It's the little things that make the difference.
In this song, Littlest Things by Lilly Allen (made popular by the viral power of the net), you can learn to identify and practice glottal stop, represented in the International Phonetic Alphabet as /ʔ/. This is produced by obstructing the airflow in the vocal tract. In certain positions it may be used as an allophone of the phoneme / t/; This is known as glottalling or glottal replacement of 't'. See tutorial on glottal stop .
T Glottalisation is one of the features of Cockney English. See Cockney rhyming slang. The term Cockney has both geographical and linguistic associations. Geographically and culturally, it often refers to working class Londoners, particularly those in the East End. Linguistically, it refers to the form of English spoken by this group. It used to be looked down on by some people but today it is becoming more common and accepted. Due to the influence of television series and some presenters, Cokney has spread. This has led to the adoption of a mock Cockney (Mockney) accent by some celebrities looking for street credibility.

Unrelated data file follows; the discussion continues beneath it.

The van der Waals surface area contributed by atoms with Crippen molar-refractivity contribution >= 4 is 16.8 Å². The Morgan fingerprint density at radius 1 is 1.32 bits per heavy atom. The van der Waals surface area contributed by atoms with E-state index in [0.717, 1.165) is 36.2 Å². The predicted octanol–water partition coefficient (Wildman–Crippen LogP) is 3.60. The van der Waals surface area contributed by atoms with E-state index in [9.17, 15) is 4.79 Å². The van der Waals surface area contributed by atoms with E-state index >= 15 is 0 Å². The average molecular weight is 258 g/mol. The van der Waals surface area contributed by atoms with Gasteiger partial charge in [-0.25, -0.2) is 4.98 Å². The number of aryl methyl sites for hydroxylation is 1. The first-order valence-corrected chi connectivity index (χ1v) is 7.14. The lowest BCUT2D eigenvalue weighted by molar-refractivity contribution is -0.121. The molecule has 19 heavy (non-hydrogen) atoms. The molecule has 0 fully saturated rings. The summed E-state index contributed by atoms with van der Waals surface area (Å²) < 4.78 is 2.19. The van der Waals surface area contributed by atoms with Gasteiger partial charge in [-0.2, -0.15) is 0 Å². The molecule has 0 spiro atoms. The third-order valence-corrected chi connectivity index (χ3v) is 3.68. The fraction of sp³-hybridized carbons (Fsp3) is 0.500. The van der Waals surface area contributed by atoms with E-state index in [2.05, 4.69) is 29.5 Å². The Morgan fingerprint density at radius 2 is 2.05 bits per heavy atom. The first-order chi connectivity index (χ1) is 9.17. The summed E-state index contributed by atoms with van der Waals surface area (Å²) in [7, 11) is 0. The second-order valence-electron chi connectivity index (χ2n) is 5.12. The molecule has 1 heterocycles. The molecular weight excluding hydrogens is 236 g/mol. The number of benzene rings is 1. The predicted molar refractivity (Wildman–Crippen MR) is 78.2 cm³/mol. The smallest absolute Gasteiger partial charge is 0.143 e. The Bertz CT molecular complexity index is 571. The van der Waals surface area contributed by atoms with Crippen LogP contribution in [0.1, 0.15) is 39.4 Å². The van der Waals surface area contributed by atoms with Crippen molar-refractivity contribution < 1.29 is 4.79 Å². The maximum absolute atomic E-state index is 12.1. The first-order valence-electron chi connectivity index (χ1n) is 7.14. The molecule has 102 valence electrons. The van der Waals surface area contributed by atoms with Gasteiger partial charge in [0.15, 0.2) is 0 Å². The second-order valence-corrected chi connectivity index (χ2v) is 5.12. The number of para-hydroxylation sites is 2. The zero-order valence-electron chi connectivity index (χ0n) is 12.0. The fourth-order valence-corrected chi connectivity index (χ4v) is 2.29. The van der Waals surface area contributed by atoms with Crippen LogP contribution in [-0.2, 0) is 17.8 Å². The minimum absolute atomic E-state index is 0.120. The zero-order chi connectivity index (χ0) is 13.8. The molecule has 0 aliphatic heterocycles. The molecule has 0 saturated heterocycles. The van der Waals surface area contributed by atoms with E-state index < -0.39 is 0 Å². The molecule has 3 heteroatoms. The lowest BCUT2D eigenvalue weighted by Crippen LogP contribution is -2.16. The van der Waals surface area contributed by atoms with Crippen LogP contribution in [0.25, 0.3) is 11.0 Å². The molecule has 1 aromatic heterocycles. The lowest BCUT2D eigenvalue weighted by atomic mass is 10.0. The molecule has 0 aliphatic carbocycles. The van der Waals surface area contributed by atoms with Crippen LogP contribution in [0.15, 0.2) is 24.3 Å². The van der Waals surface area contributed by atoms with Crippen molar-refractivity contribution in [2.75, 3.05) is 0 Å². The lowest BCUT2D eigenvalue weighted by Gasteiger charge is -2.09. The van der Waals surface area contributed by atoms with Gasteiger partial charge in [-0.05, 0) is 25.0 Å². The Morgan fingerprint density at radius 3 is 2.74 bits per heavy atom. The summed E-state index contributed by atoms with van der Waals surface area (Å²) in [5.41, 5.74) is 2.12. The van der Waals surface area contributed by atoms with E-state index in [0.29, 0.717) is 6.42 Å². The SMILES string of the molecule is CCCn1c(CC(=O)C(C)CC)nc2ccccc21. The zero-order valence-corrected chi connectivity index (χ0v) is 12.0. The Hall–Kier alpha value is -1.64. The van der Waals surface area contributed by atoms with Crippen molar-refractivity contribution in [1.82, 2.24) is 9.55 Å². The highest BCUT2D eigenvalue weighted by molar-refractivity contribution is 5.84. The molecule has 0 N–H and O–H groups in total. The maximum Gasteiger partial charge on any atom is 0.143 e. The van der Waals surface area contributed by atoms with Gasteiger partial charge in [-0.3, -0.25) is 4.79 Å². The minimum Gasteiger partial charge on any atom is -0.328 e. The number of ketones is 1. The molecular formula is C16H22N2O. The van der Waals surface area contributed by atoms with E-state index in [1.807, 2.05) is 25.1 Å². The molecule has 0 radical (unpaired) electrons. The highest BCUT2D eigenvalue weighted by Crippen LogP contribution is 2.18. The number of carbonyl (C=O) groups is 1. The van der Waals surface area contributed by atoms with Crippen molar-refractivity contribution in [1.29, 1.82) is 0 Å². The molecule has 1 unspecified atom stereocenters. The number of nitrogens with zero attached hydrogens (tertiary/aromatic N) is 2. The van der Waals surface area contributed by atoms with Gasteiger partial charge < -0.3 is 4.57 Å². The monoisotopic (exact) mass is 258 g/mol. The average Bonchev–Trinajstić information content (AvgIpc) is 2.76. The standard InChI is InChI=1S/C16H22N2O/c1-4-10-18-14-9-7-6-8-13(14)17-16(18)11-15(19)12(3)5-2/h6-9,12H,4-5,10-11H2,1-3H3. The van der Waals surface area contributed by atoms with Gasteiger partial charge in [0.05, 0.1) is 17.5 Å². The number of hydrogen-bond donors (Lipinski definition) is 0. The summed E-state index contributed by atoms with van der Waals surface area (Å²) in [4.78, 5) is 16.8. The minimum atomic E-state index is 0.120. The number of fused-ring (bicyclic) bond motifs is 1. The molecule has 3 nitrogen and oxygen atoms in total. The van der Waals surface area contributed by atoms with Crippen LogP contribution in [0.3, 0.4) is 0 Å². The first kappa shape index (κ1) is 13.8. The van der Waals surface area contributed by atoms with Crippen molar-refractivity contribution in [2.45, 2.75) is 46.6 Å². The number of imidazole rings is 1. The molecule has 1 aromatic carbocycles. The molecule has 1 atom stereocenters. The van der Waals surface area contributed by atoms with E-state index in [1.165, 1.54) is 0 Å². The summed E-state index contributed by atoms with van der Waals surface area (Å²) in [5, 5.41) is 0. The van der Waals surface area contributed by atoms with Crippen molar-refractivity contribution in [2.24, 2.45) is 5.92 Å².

- Listen to the song and do the gap-fill exercise while listening. Click on the clue button to get a phonetic transcription of the missing words. The clues in the gap-fill exercise for this song, Littlest Things, focus on the t glottlalisation.
- Can you find any more words containing glottal stop in the song apart from the gapped ones?